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Every morning as I start my day, I tend to shuffle my way to my home office/lair/den of tinkering to sit at my workstation, log in to my desktop PC, and initiate what will inevitably be a full day of pondering life’s many mysteries: Why do we need to sleep, medically speaking? Why is “W” called double-u when it’s really two V’s stuck together? Why do we shout “head’s up” when one is expected to duck? And…
VPNs (Virtual Private Networks) are essentially an extension of a private network to allow users to send and receive data as if they were connected directly to said private network. They’ve become ubiquitous in the routines of remote desk-jockeys, disciples of anonymity, grade-schoolers checking their social media, and patrons of region-locked content on the World Wide Web. Imagine a bridge connecting an island to the mainland; point-to-point access to avoid the inconvenience of the water below. Got it? It WILL be on the quiz.
As a security researcher, I truly see VPNs (historically and currently) as a beneficial and essential tool in establishing connectivity while circumventing the many perils of opening a portal to the Clearnet. These network tunnels are not without their flaws, though. VPNs are not able to initialize connections with complete anonymity, but they allow for increased privacy and security. Tunneling protocols and encryption can afford the authenticated user a decent amount of anonymity to prevent the disclosure of sensitive data, but this is not inherent to the standard model. In the world of cybersecurity, A surge of exploits and attack vectors arose from the sudden and unprecedented need for VPNs in early 2020… The onset of the Covid-19 pandemic.
Due to the massive scale of remote work that the crisis triggered, the InfoSec community sought to remediate the insufficiencies of traditional work VPNs. Granted, VPN services were already under the magnifying glass for their shortcoming well before the global pandemic, as ransomware crippled massive companies like Travelex at the end of 2019 thanks to weak VPN security. Protecting such a large number of workers, data and endpoints have become overwhelming for the solutions implemented by most organizations. The saying goes that conflict and crisis breed innovation (or was that boredom and inspiration?)… so, a smattering of new forms of remote access have taken the VPN belt and given it a fresh, shiny new polish. For brevity, I will focus strictly on a handful of workplace remote access solutions:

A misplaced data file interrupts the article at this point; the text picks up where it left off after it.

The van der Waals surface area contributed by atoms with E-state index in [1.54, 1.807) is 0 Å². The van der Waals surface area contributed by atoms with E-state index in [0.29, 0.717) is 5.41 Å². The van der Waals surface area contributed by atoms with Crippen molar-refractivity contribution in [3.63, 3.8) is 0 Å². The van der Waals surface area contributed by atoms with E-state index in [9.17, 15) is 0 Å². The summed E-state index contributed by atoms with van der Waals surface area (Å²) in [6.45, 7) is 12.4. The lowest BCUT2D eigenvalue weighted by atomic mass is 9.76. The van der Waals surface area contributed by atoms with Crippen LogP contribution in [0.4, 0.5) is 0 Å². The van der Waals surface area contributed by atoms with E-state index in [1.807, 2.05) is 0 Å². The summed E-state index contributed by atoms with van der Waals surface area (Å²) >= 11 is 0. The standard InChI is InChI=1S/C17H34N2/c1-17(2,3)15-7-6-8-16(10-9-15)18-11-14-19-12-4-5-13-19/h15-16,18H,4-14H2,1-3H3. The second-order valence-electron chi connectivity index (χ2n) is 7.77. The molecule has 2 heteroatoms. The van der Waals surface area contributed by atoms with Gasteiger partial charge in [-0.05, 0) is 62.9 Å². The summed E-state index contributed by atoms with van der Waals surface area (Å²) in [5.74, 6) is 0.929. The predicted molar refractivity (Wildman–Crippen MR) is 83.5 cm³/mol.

For a fairly simple bolt-on approach, IAM (Identity and Access Management) or PAM (Privileged Access Management) can provide a more robust authentication process than the common VPN username & password. IAM can provide the organization visibility of the user’s activity and control of the user’s access. PAM takes that a step further by securely managing privileged accounts. Privileged accounts pose a greater risk to security and warrant the additional features of PAM, such as password obfuscation & frequent reset rotation, system and data access control, and user activity monitoring. While IAM & PAM are typically on-prem solutions, IDaaS (IDentity as a Service) takes a 3rd party, cloud-based approach. By setting identity authentication services on the cloud, the customer benefits from offloaded risk, (typically) cheaper costs, and accelerated time-to-value. All of these options provide a solid improvement over traditional VPN.